More Ohio farmers are turning to guidance systems


COLUMBUS — Guidance systems, like real-time kinetic auto steer, continue to be one of the top precision agriculture components of choice for Ohio farmers, and the most rapidly adopted precision equipment, according to an Ohio State University agricultural economics survey.

Marv Batte, an agricultural economist with the Department of Agricultural, Environmental, and Development Economics, surveyed 2,500 farmers last year with sales of $50,000 or more to determine the rate of precision agriculture adoption among 17 components.

The survey, which resulted in a 58 percent response rate, is a continuation of similar surveys conducted in 1999 and 2003.

According to the results of the survey, nearly 55 percent of commercial farmers have adopted at least one piece of precision farming equipment as of 2007.

Precision guidance systems and yield monitors were the most frequently adopted precision farming equipment, with about 32 percent of all commercial farmers adopting them to date.


Precision guidance systems have been adopted by farmers most readily over the past eight years. Since 1999, adoption rates have jumped 27 percent. Adoption rates of yield monitors increased 15 percent since 1999.

Other precision agriculture components being rapidly adopted by Ohio farmers include georeferenced grid soil sampling; satellite GPS receiver; boundary mapping; variable rate application of lime, phosphorus and potassium; and aerial or satellite field photography.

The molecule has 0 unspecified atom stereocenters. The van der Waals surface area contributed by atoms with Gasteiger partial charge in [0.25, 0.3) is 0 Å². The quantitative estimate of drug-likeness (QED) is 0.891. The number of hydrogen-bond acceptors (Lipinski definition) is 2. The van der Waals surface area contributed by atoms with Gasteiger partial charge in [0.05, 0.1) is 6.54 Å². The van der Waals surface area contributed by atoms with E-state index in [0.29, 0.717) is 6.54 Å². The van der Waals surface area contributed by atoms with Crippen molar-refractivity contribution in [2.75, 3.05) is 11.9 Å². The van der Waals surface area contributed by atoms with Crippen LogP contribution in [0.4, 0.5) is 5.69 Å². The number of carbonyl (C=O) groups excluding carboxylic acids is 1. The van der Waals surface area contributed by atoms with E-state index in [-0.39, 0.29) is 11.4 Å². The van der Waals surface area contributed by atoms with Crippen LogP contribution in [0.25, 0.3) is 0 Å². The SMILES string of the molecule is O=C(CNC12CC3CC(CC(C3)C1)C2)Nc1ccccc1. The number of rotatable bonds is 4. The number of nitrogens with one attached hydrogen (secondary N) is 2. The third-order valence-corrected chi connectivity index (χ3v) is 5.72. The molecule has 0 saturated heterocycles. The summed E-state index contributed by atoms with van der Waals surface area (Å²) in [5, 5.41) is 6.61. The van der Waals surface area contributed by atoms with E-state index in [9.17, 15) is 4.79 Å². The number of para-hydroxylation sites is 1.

The rate of adoption and what precision agriculture component is adopted depends on factors like farm size, annual sales and what kind of crops are being grown. Adoption is seven times larger for the largest farm class than for the smallest class of commercial farmers.

According to the survey, the least adopted precision agriculture equipment is variable rate application of pesticides and micronutrients.

Other results

Survey results also found:

  • Nearly 85 percent of the largest farmers have adopted at least one of the precision agricultural component technologies.
  • The average farmer adopted 4.5 precision agriculture components and they are adopted in sets to get the most out of the equipment being used.
  • Those farmers using precision guidance were using a lightbar system based on DGPS (Differential Global Positioning System). Spraying and fertilizer application were the field operations more frequently supported by precision guidance.
  • The highest net benefits were for variable rate application of lime and phosphorus and for precision guidance technology.
  • More than half of the farmers adopting precision agriculture technology said that benefits exceed costs. The evaluations were nearly equal among small and large farmers, meaning that even though small farmers were less likely to adopt precision agriculture technology, when they did they were just as happy with the system as their larger-farm colleagues.
  • In 1999, most farmers felt that precision agriculture technology was a break-even or losing proposition. Since 2003, they have more frequently viewed the technology as a profitable venture.

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